Has a police crackdown on Mugabe's once loyal supporters begun?

Frustration is growing in Zimbabwe over its rapidly deteriorating economy and alleged corruption, which President Mugabe's former supporters blame on a 'bankrupt leadership.'

Tsvangirayi Mukwazhi/AP
People react as they gather for an address by Zimbabwean President Robert Mugabe, at the Zanu PF party headquarters, in Harare, Wednesday, July, 27, 2016. Zimbabwe's 92-year-old president on Wednesday said the longtime loyalists who turned against him last week should face 'severe' punishment, and he vowed to stay in power for 'a long time.'

Zimbabwe police have detained the spokesman of the veterans association that turned on President Robert Mugabe last week and called him dictatorial, raising concerns that a crackdown on what had been the president's most loyal supporters has begun.

Douglas Mahiya's detention comes a day after the 92-year-old Mugabe vowed "severe" punishment for the authors of the harshly worded statement by the Zimbabwe National Liberation War Veterans Association.

Mahiya was detained on Wednesday night, police spokeswoman Charity Charamba said Thursday.

The veterans have been Mugabe's core loyalists since the southern African country's 1970s liberation war against white rule, often using violence to crush the opposition.

Frustration is growing in Zimbabwe over its rapidly deteriorating economy and alleged corruption, which the veterans' statement blamed on "bankrupt leadership."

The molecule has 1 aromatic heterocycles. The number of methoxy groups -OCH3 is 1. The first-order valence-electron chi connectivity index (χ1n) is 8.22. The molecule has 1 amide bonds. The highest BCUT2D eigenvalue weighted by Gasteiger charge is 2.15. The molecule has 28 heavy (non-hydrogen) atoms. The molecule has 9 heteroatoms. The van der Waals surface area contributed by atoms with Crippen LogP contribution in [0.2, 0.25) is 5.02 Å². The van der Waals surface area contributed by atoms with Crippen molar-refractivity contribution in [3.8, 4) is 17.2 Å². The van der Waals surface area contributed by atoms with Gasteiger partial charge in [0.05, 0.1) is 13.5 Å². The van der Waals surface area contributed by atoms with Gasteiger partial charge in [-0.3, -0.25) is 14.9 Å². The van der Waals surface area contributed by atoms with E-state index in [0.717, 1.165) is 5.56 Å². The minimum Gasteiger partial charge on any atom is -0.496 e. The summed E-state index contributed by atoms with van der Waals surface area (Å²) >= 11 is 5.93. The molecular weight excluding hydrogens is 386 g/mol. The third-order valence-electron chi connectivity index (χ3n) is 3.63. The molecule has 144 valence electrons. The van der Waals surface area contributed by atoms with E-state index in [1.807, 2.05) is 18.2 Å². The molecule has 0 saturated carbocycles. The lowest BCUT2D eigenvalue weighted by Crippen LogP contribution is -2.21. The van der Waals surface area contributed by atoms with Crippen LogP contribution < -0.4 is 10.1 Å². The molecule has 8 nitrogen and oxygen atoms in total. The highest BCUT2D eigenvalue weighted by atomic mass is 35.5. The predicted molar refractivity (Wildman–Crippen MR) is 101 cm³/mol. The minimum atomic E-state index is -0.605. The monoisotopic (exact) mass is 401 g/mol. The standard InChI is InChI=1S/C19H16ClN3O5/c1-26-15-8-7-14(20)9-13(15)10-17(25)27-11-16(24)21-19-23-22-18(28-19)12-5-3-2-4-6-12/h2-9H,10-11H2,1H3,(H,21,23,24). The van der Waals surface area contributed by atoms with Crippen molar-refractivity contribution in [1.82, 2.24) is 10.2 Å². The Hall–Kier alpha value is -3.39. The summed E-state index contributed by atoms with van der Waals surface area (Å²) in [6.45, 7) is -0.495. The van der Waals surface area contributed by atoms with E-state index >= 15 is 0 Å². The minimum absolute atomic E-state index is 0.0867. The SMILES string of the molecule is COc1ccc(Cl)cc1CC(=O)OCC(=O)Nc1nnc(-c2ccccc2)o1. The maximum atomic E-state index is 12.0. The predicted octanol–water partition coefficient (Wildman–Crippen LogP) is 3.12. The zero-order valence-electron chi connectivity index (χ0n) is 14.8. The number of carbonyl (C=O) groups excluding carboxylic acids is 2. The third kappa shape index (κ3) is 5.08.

"This rot needs to be uprooted, and right now," they said.

The association, whose members are in their 60s and older, also announced it would no longer support Mugabe's political campaigns, accusing him of abandoning the veterans for the youth league of the ruling ZANU-PF party.

The 92-year-old Mugabe told thousands of supporters on Wednesday that Western countries had infiltrated the veterans association. The president also demanded new leaders for the group.

Despite growing criticism that included nationwide protests organized via social media earlier this month, Mugabe has repeatedly said he plans to run again in 2018 and rule until he dies.

The world's oldest head of state has been in power for 36 years, and this month he told critics to leave Zimbabwe if they are unhappy with conditions at home.

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